Climate change affects how much water we have, and where it is. More than half of the world’s population will be living in water-stressed areas by 2050. [Source] Link opens a new window
Extreme weather can cost you. Floods cause more than US $40 billion in damage worldwide annually. [Source] Link opens a new window
The world is getting warmer, and so is our home. Canada’s rate of warming is about twice the global rate – a 2°C increase globally means a 3-4°C increase for Canada. The Arctic is warming even faster. [Source] Link opens a new window
A Global Shift
What happens when there is suddenly too much water, or not enough? Cities and towns are usually built where the water supply can support a population and its needs – and yet, human activities are contributing to a dangerous shift that is impacting freshwater health. As the climate changes, we’re faced with extreme weather, including severe floods and prolonged droughts.
Climate change poses a threat to water quality, its availability, and our ability to sustain its health. Here are some of the top climate-related challenges for freshwater.
Rising temperatures. Our planet has never been hotter. Canada's rate of warming is about twice the global rate, and the Arctic is warming even faster. At the same time that permafrost and glaciers are melting more rapidly, there are also increasingly shorter seasons for ice and snow to build up. All of these changes impact our freshwater supply.
Furthermore, as things heat up in freshwater ecosystems, aquatic species have to adapt – if they can’t, their populations may be at risk. Furthermore, warmer temperatures can also intensify the impacts of pollution or contamination. For example, when an excess of nutrients (pollution) enters our waterways, it fuels algae growth. Algae grow even more rapidly in warmer waters, sometimes developing into a harmful bloom that depletes freshwater oxygen supplies, creating “dead zones” that kill fish and other aquatic species.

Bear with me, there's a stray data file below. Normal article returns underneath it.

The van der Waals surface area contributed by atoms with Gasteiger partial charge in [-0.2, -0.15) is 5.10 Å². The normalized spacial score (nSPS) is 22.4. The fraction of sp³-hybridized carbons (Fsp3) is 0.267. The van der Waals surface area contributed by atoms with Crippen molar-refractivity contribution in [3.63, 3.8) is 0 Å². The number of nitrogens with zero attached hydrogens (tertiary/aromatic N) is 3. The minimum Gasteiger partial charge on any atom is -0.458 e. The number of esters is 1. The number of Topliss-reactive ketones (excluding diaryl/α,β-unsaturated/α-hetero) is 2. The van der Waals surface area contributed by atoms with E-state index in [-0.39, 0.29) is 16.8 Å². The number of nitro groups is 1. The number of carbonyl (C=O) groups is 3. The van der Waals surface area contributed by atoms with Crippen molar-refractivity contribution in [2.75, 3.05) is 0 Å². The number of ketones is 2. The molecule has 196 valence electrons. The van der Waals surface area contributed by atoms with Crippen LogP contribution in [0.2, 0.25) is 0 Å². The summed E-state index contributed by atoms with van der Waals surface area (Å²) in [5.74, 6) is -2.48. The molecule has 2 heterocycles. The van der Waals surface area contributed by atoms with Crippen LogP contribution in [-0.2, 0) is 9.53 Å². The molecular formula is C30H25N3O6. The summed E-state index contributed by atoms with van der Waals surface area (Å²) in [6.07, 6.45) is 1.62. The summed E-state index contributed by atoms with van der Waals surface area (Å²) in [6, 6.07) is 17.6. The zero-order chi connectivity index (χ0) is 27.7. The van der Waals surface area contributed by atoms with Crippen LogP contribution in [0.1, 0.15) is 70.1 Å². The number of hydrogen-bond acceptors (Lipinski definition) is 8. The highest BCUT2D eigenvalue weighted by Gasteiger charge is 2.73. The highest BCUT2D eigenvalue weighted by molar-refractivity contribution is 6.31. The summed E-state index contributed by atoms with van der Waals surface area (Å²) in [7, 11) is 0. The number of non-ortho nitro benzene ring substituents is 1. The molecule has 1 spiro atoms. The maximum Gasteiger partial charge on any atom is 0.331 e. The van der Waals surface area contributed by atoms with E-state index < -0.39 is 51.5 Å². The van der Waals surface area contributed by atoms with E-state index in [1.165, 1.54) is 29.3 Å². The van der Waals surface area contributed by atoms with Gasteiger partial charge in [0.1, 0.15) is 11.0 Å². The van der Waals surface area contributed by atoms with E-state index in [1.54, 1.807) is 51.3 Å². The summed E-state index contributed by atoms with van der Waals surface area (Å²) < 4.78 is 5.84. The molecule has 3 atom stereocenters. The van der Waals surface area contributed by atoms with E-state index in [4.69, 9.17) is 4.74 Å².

Severe flooding. Floods are common and they are part of a natural cycle. However, due to the changing climate, the world is seeing new rainfall patterns, more extreme storms, faster snow melt, and rising water levels – all of which contribute to more frequent and more severe flooding events. With these floods, there are serious potential impacts for humans, including (but not limited to) loss of life and property. At the same time, our freshwater quality and ecosystems are suffering. For example, as floodwaters recede into lakes, rivers, and streams, they introduce contaminated runoff (or pollution) from cities, farms, and industrial sites.
Prolonged drought. Drought also poses a huge threat for human life – without water, we cannot survive. During a drought, freshwater sources can disappear completely, sometimes never returning. Others suffer from decreased quality. Water levels drop. The strong flows that ensure a healthy level of oxygen for aquatic species slow down. Precipitation patterns change. Ecosystems rush to adapt.
Protecting Against Flood Risk
Flooding is the most frequent and most damaging natural disaster in North America. With this in mind, AquaHacking Challenge team Geosapiens developed E-NUNDATION, a web-based platform that allows people to have an improved understanding of flood risks at the property level so they can more effectively manage them.
We want to help our society be more resilient to flood risk. Through our products and services, we’re able to help citizens be better prepared, we can assist municipalities in managing risk more effectively, and we can enable insurers to offer more affordable and reliable flood insurance products.